Labour leader Andrew Little appears to have been forced into the first dramatic u-turn of his leadership, backing down on comments Labour would look at a a form of superannuation means testing for over-65 year olds who were still working.

At a business breakfast this morning, Mr Little was asked by the audience whether Labour was considering means testing super. He replied that Labour would look at the fairness issue of those aged over 65 working and getting super as well.

Mr Little was also asked by media afterwards whether Labour would look at means testing.

"Yep, I don't think we can avoid looking at it. When you look at the growing cost of superannuation, like 2018 over $15 billion a year and by 2030 $30 billion a year."

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He believed the age of entitlement should stay at 65 "but we have to address the fairness issue for those who continue to work and then also receive superannuation."

"You've got people over 65 able to keep on working, earning a good income, working alongside people who are doing the same or similar work not getting it. Is it right that the person over 65 on a fulltime income should also get this income supplement? That's the issue. There's a fairness question there and a fairness question has to be looked at."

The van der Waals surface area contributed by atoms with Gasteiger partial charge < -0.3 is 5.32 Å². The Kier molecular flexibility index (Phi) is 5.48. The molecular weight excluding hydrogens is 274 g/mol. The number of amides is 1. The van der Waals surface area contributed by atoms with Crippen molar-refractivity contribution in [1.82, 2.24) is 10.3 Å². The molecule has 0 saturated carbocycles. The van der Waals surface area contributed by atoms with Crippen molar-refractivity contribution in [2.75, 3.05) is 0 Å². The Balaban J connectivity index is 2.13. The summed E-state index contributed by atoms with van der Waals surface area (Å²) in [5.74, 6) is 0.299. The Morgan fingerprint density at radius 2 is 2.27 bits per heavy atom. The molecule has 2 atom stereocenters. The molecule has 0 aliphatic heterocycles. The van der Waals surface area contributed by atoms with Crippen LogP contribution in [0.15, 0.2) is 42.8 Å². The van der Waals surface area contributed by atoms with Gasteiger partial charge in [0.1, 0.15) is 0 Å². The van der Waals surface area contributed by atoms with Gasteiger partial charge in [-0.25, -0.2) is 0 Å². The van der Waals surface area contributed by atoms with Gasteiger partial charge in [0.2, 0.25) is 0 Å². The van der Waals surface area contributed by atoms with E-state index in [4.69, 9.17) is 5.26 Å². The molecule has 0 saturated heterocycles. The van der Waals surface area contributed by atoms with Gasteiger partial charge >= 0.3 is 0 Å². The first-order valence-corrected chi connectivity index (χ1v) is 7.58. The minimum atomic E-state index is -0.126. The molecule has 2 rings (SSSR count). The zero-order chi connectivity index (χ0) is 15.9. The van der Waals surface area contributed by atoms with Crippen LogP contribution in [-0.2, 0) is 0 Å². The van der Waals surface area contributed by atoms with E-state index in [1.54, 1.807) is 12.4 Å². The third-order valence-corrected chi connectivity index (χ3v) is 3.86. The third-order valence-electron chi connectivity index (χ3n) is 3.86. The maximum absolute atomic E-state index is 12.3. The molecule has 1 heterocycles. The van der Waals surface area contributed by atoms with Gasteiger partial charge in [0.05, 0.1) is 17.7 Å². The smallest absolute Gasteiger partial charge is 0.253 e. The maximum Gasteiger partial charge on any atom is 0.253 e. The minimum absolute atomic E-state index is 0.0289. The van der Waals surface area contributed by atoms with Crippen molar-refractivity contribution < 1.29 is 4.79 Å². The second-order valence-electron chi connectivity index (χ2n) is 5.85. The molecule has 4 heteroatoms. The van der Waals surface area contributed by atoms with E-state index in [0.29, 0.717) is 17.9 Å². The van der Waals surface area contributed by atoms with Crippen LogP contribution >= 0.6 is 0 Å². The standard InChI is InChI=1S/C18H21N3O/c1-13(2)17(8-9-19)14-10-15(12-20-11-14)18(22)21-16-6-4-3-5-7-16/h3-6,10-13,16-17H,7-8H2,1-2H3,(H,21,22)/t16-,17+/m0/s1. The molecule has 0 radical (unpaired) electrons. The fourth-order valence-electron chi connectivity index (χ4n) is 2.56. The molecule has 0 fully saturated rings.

He said he believed that situation was unfair.

Labour campaigned on raising the age of superannuation in 2014 and Mr Little said the party was still reviewing the policy, a process he expected to take some time.

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According to the Household Labour Force survey, 140,000 people aged over-65 are in work, 22 per cent of all over-65's. That is up from 7 per cent in 1999 and 15 per cent in 2007.

Asked whether there was a public appetite for means testing, he said New Zealanders wanted to know super was sustainable, "that when you get to the age of 65 and you can't work that you can get superannuation. And people want it to be fair. So we have to look at all those factors."

Asked if that meant he was no longer committed to universality for superannuation he replied "I'm committed to fairness in our superannuation scheme. The principle thing is to have a fair scheme. We want it to be as universal as possible, in the end we want a fair scheme. It's an issue we have to deal with and we are going to look at it."

More work was required before a solution could be proposed, but the rising cost of superannuation had to be confronted.

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"We have to be responsible and we have to be fair. But we've got to address that question. Somebody has to do it because this government isn't."

However, soon after the first reports about his comments a spokeswoman denied he was talking about means testing and said any suggestion of changing superannuation entitlements for workers aged over 65 "was never on the table, is off the table and he wasn't talking about means testing in any form."

"While all policies are under review means testing is not being considered in any form."